Tuesday, July 31, 2012

In Which I Meet Woody, Remi, and Nemo

Wake up. Angry.

Put on a robe. Brew coffee. Brush teeth. Pour coffee. Feed the fish. Sit at table. Drink coffee. Curses, it’s hot. Look for newspaper. Realize I haven’t got it yet. Go to front door to fetch it. Open door. 

There, standing at the door, awaiting me, is an old man. On his bald head, save a few scraggly white hairs that sneak out the sides, a dusty cowboy hat sits firmly, unmovable. The man’s face is grizzled tight to the skull– his features all caked on, rigid and eternal.

With his studded boots he passes the threshold into the house; this, the first step. I volley my body to the side. He walks in. He takes a look around, eyeing the place for something yet unknown to me. His gaze holds on the fish tank for a moment, then his eyes move on. I stand still, not quite scared, but rather dubious that I’ve really awoken to such an odd spectacle. The old man casually struts to the kitchen, wherein he takes a knee to sport a keen look underneath the fridge.

He rises and asserts to himself; “Three then.”

“Excuse me?”

The old cowboy ignores my question and finds a snug seat for himself to sit bowlegged on the couch. The fellar looks up at me.

“Ummm… yes?”

He motions solemnly with his head. I’m inclined to do what he tells me to do, so I sure enough sit beside him.

“Well then, let’s have at it.”

“Have at it… of course, that’s what we should do.” I’m too uneasy to infuse my words with the degree of sarcasm I normally would acquaint myself with.

“You are an unfaithful sonnavabitch.”

“Alright… okay… I think this makes sense now. You’ve got the wrong house, Mister.” Mister? When did I ever refer to somebody as Mister?

“No.  You’ve poisoned the waterhole, sure as day.”

“Look sir, I don’t have a girlfriend. My parents are dead. I’ve got no siblings; there’s nobody for me to be unfaithful to.”
The grizzled cowboy made a sound not unlike a frustrated ‘neigh’ of a horse. He followed that up with a grimace and a dead stare right into the whites of my eyes. I couldn’t help but find myself being somewhat entertained by this queer situation. I knew that this was not the time to take things lightly, but I found myself smirking unconsciously.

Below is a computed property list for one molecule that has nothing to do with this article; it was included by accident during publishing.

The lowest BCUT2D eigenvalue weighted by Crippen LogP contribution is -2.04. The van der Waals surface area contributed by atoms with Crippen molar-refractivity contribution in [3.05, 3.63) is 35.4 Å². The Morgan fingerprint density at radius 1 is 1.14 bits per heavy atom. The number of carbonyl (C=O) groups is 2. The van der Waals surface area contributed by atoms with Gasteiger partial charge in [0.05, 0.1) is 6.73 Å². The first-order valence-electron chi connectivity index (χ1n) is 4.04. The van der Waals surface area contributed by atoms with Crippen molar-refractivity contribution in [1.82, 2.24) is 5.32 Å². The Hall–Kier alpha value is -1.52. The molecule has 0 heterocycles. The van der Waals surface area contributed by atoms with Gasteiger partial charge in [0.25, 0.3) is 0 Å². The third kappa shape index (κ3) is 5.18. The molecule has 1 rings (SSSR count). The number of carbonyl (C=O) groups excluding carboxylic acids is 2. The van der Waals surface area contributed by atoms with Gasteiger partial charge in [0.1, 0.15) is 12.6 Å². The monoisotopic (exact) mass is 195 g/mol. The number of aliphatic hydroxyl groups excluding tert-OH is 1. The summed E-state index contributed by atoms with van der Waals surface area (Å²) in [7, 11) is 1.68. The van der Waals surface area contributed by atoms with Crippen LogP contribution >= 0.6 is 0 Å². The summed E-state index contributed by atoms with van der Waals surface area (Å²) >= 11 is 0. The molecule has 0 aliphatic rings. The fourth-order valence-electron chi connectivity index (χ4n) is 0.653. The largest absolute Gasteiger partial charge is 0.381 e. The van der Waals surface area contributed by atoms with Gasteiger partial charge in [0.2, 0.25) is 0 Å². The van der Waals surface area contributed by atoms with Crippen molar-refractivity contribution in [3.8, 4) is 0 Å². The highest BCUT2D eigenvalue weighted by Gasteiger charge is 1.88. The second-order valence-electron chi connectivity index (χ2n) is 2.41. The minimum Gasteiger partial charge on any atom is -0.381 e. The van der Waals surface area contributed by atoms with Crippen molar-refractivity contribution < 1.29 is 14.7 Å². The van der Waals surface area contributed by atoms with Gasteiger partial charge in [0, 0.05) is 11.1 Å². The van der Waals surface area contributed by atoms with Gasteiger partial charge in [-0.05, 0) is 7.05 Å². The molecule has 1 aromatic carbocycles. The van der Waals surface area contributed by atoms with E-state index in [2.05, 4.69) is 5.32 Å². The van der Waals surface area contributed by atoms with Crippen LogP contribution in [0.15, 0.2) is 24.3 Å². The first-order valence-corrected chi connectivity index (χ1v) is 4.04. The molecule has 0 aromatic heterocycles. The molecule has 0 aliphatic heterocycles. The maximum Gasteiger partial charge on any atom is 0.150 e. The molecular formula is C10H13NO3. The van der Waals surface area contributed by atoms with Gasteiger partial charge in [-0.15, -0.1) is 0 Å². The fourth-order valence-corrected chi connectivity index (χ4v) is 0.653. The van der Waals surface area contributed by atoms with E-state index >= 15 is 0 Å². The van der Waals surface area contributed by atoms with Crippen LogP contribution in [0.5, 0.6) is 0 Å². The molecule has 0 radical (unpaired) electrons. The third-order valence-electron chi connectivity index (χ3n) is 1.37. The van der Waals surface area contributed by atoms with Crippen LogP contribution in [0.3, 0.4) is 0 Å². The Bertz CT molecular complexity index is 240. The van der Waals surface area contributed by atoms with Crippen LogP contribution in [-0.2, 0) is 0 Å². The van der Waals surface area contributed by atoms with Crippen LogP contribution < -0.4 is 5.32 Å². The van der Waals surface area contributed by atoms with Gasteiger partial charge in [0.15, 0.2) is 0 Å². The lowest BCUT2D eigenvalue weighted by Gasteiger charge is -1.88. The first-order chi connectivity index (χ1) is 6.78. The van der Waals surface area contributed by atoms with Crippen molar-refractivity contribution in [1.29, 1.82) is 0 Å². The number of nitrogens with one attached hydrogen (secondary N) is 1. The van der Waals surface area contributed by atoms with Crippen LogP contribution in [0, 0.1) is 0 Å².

The man smirked back. Then he inserted two fingers into his mouth and blew. An ear-aching whistle slapped the gangley grin off my face.

Once I gained my composure, the scene had changed. A rat now sat on the old man’s shoulder. The intelligent looking specimen stood on his hinds’ feet, looking right at me. I instinctively moved closer to the creature, enraptured by his sincere expression.

“Hello. I am Remi,” said the rat.

The cowboy responded by nodding his head, “And the guy behind the glass is Nemo.”

I turned and sure as I’m standing now, give witness to my clown fish who swam to the glass of the aquarium and winked a fishy wink at me.

“Forgive us if this comes off as something less than cordial, but…” The rat was quite modest in his tone, “Why have you forsaken us?”

I stand up. I am beside myself, my eyes darting to-and-fro from the three figures, who now so obviously are outlandish recreations of Pixar characters. “Heavens to Betsy, what’s going on here?!” Really? ‘Heavens to Betsy’?

“We feel it, sir. We feel all of it,” says the rat both shrewdly and politely.

“Feel what?”

“Your anger. Your discontent.” The rat takes a long, dramatic pause; “Your unfaithfulness.”

“How have I been unfaithful?”

“We are trying. Don’t you see that? Don’t you believe?”

“I don’t understand. What do you want from me?”

“We merely expect what you’ve promised!” Now the rat was becoming agitated, and showed it through the smug rebuke written on the face of the cowboy.

I’m now fastly becoming desperately defensive. “What is it you say you have promised? I’m just a man. I work, I go home, I sit, I live. Every now and again I like to watch movies. I like to be taken to places I’ve never been taken before. I like to experience great stories. Where is my crime?” I am surprising myself by the tinge of anger I feel welling inside.

“You’ve poisoned the waterhole,” the cowboy says mater-of-factly.

I shout a rebuke, “I have not!” I am frightened by my own rage. “You are the takers! You are the robbers! You took my childhood in your hands. I gave myself up to you. I let you have my soul. What sort of coup is this? I am an independent mind now. The limits of the universe are my own and mine alone! You have sodomized my aspirations!” Really? ‘Sodomized my aspirations’; where did I come up with that? “I fell in love with you! It was I who fell, and I who got to play the fool! You are the unfaithful ones!” YOU!”

I can’t catch my breath. I can’t get enough oxygen. The three figures stare at me, their collective faces blank.

The world is inside out, the world is upside down.

Remi says to the others, “This one is gone. He will not forgive. He will not return.”

As the world begins to spin, I put my hands on my knees to find air. I hear, and know that the fish is speaking, “His heart has hardened for too long. No hope.  

I collapse. Breathing deeply and urgently does me no good. The world turns to waps of blue and red and purple and finally black. I dimly see Woody stand above and sadly mutter, “Maybe if we would have used more of us?”

One of the other two responds (I don’t know which), “He has no awe left. No magic would save him now.”

“No awe.”

All is dark.

Wake up. Angry. Alone.